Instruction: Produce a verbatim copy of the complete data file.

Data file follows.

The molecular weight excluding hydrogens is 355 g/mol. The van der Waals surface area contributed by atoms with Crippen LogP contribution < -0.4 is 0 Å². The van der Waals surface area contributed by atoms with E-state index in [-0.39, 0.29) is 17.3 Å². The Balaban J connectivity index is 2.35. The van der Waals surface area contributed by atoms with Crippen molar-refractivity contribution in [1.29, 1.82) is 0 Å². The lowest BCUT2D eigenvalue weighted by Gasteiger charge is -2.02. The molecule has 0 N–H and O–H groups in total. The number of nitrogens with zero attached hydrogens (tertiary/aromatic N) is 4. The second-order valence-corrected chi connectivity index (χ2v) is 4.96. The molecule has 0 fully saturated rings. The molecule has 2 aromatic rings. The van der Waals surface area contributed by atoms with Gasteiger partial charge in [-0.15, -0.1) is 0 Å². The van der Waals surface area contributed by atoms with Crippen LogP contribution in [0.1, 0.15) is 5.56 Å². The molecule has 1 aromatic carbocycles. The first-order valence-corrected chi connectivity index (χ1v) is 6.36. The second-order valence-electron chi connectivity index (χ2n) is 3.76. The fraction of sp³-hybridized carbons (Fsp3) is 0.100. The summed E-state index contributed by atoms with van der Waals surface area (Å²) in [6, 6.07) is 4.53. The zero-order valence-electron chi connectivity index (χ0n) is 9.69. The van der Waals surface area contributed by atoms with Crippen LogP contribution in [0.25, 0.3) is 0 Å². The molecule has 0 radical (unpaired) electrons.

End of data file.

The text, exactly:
The molecular weight excluding hydrogens is 355 g/mol. The van der Waals surface area contributed by atoms with Crippen LogP contribution < -0.4 is 0 Å². The van der Waals surface area contributed by atoms with E-state index in [-0.39, 0.29) is 17.3 Å². The Balaban J connectivity index is 2.35. The van der Waals surface area contributed by atoms with Crippen molar-refractivity contribution in [1.29, 1.82) is 0 Å². The lowest BCUT2D eigenvalue weighted by Gasteiger charge is -2.02. The molecule has 0 N–H and O–H groups in total. The number of nitrogens with zero attached hydrogens (tertiary/aromatic N) is 4. The second-order valence-corrected chi connectivity index (χ2v) is 4.96. The molecule has 0 fully saturated rings. The molecule has 2 aromatic rings. The van der Waals surface area contributed by atoms with Gasteiger partial charge in [-0.15, -0.1) is 0 Å². The van der Waals surface area contributed by atoms with Crippen LogP contribution in [0.1, 0.15) is 5.56 Å². The molecule has 1 aromatic carbocycles. The first-order valence-corrected chi connectivity index (χ1v) is 6.36. The second-order valence-electron chi connectivity index (χ2n) is 3.76. The fraction of sp³-hybridized carbons (Fsp3) is 0.100. The summed E-state index contributed by atoms with van der Waals surface area (Å²) in [6, 6.07) is 4.53. The zero-order valence-electron chi connectivity index (χ0n) is 9.69. The van der Waals surface area contributed by atoms with Crippen LogP contribution in [0.25, 0.3) is 0 Å². The molecule has 0 radical (unpaired) electrons.